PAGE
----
However, even though there is a clear trend in Marxism toward despotism, which is OUTLINEd in the Communist Manifesto (that there will only be one party), Marxists will still not acknowledge this.

Again, I'm not sure about the Nietzchean example that Carl gives. The Nazi state was not based on Nietzsche's Manifesto. They liked his concept of the ubermensch, but they didn't build the whole philosophy on that one term.

Nietzsche didn't offer a vision of the state in which the mediocre destroy those who excelled on a racial basis.

Marx clearly does do this in the CM.

All communist states use that as their legitimation.

Again, even if you could show a trend among Lutheran pastors toward pedophilia (which you can't, as you can't even name the one pastor in your village who purportedly is a pedophile), then you would be hard pressed to find Luther IN ANY WAY legitimating such a viewpoint.

I assume that in a population of upwards of 10,000 pastors there would have to be a few pedophiles in the mix since probability would dictate that. But you have to show that there is a probable connection between the two things.

Logic requires this.

Logic, I tell you.

Even in science, you have to show a causal connection.

Within Marxism, it is always likely that the state will take over and become totalitarian, and that there will be one leader who becomes a dictator.

There have been now 30 or 40 of these states. Do you think it's just a coincidence?

When the state runs the capitalist system (as it does in Marxism), then of course the state will have all the power. And since only the party is permitted to run the state, whoever runs the party will have all the power.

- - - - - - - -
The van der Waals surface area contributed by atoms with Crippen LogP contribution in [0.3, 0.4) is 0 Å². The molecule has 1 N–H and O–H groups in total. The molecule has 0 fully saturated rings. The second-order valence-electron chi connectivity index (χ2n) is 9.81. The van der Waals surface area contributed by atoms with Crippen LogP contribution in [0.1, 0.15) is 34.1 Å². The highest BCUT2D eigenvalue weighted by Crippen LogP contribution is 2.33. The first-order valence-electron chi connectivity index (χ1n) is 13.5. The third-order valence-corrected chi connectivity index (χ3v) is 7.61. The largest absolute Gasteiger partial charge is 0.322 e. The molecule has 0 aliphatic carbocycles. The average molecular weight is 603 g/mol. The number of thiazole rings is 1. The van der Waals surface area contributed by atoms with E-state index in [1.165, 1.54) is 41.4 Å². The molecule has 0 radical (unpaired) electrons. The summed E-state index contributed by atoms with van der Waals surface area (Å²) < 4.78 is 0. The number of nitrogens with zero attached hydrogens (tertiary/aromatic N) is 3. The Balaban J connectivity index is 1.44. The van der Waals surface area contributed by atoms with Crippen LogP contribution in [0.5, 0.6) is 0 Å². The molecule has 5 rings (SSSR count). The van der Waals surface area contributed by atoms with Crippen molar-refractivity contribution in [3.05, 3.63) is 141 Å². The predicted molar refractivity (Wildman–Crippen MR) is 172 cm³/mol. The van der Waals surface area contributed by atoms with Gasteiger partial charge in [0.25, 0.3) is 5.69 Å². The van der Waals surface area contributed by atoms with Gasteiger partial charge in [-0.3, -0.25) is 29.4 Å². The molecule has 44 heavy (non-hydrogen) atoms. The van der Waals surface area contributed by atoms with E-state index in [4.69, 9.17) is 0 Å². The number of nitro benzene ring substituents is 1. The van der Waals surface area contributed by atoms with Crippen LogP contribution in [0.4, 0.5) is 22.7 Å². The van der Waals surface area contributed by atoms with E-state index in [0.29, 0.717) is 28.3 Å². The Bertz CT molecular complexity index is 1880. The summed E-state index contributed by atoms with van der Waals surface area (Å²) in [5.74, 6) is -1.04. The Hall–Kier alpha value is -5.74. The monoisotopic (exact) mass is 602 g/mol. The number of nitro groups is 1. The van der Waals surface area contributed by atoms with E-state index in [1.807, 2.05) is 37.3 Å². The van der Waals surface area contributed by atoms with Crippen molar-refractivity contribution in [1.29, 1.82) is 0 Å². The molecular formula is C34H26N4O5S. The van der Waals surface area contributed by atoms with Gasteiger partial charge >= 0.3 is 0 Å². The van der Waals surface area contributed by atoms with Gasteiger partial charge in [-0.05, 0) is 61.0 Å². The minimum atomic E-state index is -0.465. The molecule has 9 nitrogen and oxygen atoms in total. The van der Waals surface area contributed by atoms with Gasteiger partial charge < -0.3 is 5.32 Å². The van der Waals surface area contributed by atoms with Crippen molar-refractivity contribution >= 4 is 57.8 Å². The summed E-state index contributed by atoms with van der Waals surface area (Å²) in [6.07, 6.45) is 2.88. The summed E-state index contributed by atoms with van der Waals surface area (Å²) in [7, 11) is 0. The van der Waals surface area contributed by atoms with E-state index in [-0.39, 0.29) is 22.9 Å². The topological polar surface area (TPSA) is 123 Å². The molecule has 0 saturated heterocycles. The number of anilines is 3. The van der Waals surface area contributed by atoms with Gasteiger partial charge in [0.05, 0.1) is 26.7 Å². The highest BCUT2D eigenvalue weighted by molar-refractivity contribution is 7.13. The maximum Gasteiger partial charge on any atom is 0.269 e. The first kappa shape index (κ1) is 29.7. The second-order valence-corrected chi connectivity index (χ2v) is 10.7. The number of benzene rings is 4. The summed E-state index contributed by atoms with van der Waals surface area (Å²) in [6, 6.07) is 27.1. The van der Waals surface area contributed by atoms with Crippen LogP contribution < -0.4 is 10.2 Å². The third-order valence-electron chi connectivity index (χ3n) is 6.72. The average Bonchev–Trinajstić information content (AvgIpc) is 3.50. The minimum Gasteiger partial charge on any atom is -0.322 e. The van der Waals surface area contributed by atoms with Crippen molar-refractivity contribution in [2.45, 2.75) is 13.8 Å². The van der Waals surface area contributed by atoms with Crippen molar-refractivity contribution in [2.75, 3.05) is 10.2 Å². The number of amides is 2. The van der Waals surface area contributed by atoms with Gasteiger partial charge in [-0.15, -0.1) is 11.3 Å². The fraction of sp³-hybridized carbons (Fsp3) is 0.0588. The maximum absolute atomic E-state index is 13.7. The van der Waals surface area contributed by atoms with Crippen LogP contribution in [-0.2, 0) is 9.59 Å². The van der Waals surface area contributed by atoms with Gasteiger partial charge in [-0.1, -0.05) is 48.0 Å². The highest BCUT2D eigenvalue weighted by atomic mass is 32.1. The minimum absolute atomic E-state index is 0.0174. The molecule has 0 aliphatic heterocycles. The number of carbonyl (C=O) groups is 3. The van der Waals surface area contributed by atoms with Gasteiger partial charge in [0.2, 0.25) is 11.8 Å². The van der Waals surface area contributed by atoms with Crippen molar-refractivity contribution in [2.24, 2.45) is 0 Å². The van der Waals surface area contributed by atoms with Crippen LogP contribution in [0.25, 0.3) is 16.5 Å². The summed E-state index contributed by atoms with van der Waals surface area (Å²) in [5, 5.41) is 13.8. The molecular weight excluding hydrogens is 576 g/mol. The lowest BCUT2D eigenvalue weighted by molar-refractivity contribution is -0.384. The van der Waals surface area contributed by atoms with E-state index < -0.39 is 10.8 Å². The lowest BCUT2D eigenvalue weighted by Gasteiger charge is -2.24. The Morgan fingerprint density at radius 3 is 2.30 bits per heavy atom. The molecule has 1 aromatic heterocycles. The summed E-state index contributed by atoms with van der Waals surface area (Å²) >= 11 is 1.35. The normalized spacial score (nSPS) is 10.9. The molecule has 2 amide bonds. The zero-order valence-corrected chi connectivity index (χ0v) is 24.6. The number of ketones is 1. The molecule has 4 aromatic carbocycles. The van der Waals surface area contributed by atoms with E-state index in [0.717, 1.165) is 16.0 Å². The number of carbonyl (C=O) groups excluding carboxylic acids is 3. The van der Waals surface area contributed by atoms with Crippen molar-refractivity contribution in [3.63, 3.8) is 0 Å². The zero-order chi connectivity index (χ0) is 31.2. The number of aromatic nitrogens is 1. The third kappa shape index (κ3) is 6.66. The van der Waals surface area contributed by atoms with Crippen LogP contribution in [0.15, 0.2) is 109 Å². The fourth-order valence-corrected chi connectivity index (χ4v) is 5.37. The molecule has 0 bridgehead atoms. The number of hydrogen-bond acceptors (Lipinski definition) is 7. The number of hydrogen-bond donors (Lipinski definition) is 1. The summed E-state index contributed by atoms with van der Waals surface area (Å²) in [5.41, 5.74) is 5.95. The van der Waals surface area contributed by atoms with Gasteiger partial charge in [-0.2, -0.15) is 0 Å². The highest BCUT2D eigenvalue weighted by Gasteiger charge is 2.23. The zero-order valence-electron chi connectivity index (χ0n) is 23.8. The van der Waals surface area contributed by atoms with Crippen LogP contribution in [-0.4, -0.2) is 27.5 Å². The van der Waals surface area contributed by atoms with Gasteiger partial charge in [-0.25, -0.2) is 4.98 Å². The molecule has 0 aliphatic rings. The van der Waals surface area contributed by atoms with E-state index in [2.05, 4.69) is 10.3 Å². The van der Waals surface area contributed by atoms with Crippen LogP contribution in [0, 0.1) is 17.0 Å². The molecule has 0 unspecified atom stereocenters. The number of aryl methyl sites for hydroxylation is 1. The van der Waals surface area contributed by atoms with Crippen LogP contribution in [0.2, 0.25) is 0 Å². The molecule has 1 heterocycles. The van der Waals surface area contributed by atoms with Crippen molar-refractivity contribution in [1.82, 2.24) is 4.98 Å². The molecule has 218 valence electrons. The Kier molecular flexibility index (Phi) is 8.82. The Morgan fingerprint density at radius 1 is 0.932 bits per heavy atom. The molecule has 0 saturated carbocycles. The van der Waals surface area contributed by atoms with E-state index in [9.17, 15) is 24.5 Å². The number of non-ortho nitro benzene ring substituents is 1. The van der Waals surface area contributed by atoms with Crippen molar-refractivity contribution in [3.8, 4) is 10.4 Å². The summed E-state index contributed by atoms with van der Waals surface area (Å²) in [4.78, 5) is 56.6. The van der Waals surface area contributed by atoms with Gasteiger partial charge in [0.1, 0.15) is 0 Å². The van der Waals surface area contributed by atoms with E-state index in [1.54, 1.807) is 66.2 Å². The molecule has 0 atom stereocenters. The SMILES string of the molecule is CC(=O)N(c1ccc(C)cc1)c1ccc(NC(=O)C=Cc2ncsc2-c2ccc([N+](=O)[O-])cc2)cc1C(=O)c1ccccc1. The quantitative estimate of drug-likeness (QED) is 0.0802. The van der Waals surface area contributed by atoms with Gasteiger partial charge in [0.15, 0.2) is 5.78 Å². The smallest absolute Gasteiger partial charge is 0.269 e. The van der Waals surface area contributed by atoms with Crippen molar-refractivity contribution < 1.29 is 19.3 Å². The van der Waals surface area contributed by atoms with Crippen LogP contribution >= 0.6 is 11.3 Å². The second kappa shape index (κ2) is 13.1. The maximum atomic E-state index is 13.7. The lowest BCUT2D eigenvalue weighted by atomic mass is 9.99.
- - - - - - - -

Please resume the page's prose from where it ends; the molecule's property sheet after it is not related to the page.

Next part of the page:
I'm not sure why this isn't clear.

by the way, I'm not mad about your charges concerning Lutheran pastors. I would LIKE to see your evidence. I do believe that probability would DICTATE at least a few molesters within Lutheran ranks.

It would be incomprehensible that there were none.

But you'd have to show me a trend that rises above the norm for me to be concerned.

Logic is perhaps one area of common ground.

I think without even that, we are really in trouble. Do we all agree on logic, and on the rules of logic?

hinkmeisters.

Anonymous said...

The conclusions I drew based on the actions of one Lutheran pastor were illogical, wrong headed, insupportable. You understand that, don't you? You understand that I understand that, don't you?

You don't really seem to understand that even if I could show a tendency among Lutheran ministers toward child abuse this would not lead to the conclusion that Lutheranism is a religion of child abuse (or any of the other treacherous conclusions I presented,) and I find this failure of yours disturbing.

I find it disturbing you would reconsider your commitment to Lutheranism on that basis.

You really do not know much of anything and you do not appear to have much grasp of logic.

There could be a variety of factors contributing to greater prevalence of child molestation among Lutheran pastors which would have nothing to do with Lutheran religious doctrines, just as with Catholicism. There could be any number of relationships, correlations, social or economic factors,etc. which could result in such a thing,entirely extraneous to what Lutherans believe in their religious practice.

Your flimsy notion of "causality" here is pseudo-scientific and illogical if not downright anti-scientific and anti-logical.

Shift things a little bit and take up the idea that Lutheranism is anti-semitic. Certainly there is a great deal in Martin Luther's writing which can be taken as anti-semitic. Also, there certainly has been a "trend" or "tendency" for Lutherans to side with anti-semites. Large numbers of Lutherans even side with Nazis or became Nazis. Does that lead us to conclude Lutheranism is a religion of antisemitism? Does that lead us to conclude Lutherans promote antisemitism? To conclude that because you are Lutheran you would support another holocaust? No, it does not.

--Yusef

Kirby Olson said...